China paves way for credit default swaps as government girds for more defaults

By: | Published: June 2, 2016 2:38 PM

A Chinese financial committee has proposed new rules for hedging defaults, sources said Thursday, as Beijing aims to buttress financial markets and banks against a surge of bond defaults.

china financial marketThe committee met recently to amend rules governing the rarely used credit risk mitigation (CRM) market, the only bond default hedging tool in China at present .(Reuters)

A Chinese financial committee has proposed new rules for hedging  defaults, sources said Thursday, as Beijing aims to buttress financial markets and banks against a surge of bond defaults.

China will move closer to launching credit-default swaps (CDS) for the first time under the recommendations, which were made by the financial derivative committee under the state-controlled National Association of Financial Market Institutional Investors (NAFMII), the sources said.

The committee met recently to amend rules governing the rarely used credit risk mitigation (CRM) market, the only bond default hedging tool in China at present, the sources with direct knowledge of the matter told Reuters.

“The government has now made it very clear that everyone won’t be bailed out,” said Saifeng Mao, Associate Director at Fitch Ratings in Hong Kong.

“This is helping prepare the market for more defaults, and allowing market forces to play a stronger role in pricing. A few months ago corporate spreads were very compressed, meaning the market didn’t really know how to price a lot of bonds, and that’s looking better now.”

The proposed new rules include guidelines for trading CDS and credit-linked notes (CLN), signalling intentions to offer the products in China for the first time, the sources said.

They will need approval from the executive conference of NAFMII, which is entrusted by China’s central bank to supervise issuance of corporate notes. NAFMII had no immediate comment.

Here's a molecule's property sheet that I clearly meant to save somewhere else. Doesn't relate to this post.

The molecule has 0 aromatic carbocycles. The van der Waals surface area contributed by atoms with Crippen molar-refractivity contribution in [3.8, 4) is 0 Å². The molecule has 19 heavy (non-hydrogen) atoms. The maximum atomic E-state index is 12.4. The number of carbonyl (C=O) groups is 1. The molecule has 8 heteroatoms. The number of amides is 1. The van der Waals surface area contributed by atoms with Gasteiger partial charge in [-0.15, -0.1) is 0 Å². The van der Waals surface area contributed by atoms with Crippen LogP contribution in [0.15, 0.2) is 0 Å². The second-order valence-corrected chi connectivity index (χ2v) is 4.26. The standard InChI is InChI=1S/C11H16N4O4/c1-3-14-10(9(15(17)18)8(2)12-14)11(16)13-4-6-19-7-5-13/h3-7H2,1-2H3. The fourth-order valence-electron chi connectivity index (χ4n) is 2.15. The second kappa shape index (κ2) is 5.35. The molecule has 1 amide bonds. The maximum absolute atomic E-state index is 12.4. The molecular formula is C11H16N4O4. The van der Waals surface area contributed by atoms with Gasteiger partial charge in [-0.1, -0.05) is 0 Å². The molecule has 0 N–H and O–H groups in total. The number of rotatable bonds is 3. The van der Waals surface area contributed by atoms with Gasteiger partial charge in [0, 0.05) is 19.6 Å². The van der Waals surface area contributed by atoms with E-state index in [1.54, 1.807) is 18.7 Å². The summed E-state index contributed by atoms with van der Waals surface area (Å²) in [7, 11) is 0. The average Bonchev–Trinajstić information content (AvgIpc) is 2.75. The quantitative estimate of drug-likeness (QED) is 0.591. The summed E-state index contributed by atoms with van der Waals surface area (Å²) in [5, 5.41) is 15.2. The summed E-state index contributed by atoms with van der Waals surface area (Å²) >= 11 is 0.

For years, China’s now $7.5 trillion bond market has worked on the assumption that the government would not allow a default. Issuers were effectively guaranteed by the state.

But while China has cautiously allowed some defaults since 2014, doubts remain as to how far it will go given that many issuers are state-linked and the risk of a bond market crash – which analysts say would have a much bigger impact than China’s stock market slump last year.

In April, Chinese bonds sold off sharply following a series of defaults by state-backed firms such as steelmaker Dongbei Special Steel Group Co Ltd and tough statements by the central bank on curbing support for loss-making “zombie” enterprises.

A Reuters analysis of central bank data shows that firms in regions heavily exposed to legacy industries such as coal and steel showed sharply rising dependence on expensive “shadow finance” in the first quarter as traditional lenders withdrew.

Chinese firms cancelled or delayed over $15 billion of bond issuance in April.

MORE PROTECTION
A CDS, typically used in developed markets, is a financial swap agreement under which the seller of the CDS will compensate the buyer in the event of a default or other credit event.

The proposed new rules will permit investors in the product to include in their agreements compensation for different degrees of credit risk, such as restructuring, the sources said.

A CLN is a security with an embedded credit default swap allowing the issuer to transfer a specific credit risk to credit investors, while the issuer is not obligated to repay the debt if a specified event occurs.

The new rules will allow CDS and CLN to co-exist with China’s existing CRM market, which has been rarely used since it was set up in 2010 given a lack of defaults.

NAFMII has been considering setting up a CDS and CLN market since December.

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